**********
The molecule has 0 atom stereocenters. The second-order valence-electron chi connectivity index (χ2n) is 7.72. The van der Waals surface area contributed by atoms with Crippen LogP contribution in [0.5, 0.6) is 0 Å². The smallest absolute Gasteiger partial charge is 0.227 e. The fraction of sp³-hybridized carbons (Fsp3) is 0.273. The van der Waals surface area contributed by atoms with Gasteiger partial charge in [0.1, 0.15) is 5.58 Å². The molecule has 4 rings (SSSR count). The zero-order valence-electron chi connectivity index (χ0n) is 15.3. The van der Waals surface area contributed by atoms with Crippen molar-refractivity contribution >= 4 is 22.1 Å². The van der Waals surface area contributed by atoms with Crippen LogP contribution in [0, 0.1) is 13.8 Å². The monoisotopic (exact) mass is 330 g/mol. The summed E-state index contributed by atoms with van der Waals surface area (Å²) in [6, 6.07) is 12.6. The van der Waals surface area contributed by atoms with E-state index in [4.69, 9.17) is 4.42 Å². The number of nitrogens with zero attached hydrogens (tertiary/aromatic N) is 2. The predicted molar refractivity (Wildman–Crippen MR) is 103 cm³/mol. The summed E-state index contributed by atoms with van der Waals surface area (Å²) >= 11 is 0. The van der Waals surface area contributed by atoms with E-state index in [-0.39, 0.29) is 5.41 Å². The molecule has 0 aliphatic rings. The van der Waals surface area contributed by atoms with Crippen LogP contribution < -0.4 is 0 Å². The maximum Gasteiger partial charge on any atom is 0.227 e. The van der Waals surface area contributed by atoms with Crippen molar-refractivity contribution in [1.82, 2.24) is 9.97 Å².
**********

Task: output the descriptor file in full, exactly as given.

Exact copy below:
The molecule has 0 atom stereocenters. The second-order valence-electron chi connectivity index (χ2n) is 7.72. The van der Waals surface area contributed by atoms with Crippen LogP contribution in [0.5, 0.6) is 0 Å². The smallest absolute Gasteiger partial charge is 0.227 e. The fraction of sp³-hybridized carbons (Fsp3) is 0.273. The van der Waals surface area contributed by atoms with Gasteiger partial charge in [0.1, 0.15) is 5.58 Å². The molecule has 4 rings (SSSR count). The zero-order valence-electron chi connectivity index (χ0n) is 15.3. The van der Waals surface area contributed by atoms with Crippen molar-refractivity contribution >= 4 is 22.1 Å². The van der Waals surface area contributed by atoms with Crippen LogP contribution in [0, 0.1) is 13.8 Å². The monoisotopic (exact) mass is 330 g/mol. The summed E-state index contributed by atoms with van der Waals surface area (Å²) in [6, 6.07) is 12.6. The van der Waals surface area contributed by atoms with E-state index in [4.69, 9.17) is 4.42 Å². The number of nitrogens with zero attached hydrogens (tertiary/aromatic N) is 2. The predicted molar refractivity (Wildman–Crippen MR) is 103 cm³/mol. The summed E-state index contributed by atoms with van der Waals surface area (Å²) >= 11 is 0. The van der Waals surface area contributed by atoms with E-state index in [-0.39, 0.29) is 5.41 Å². The molecule has 0 aliphatic rings. The van der Waals surface area contributed by atoms with Crippen LogP contribution < -0.4 is 0 Å². The maximum Gasteiger partial charge on any atom is 0.227 e. The van der Waals surface area contributed by atoms with Crippen molar-refractivity contribution in [1.82, 2.24) is 9.97 Å².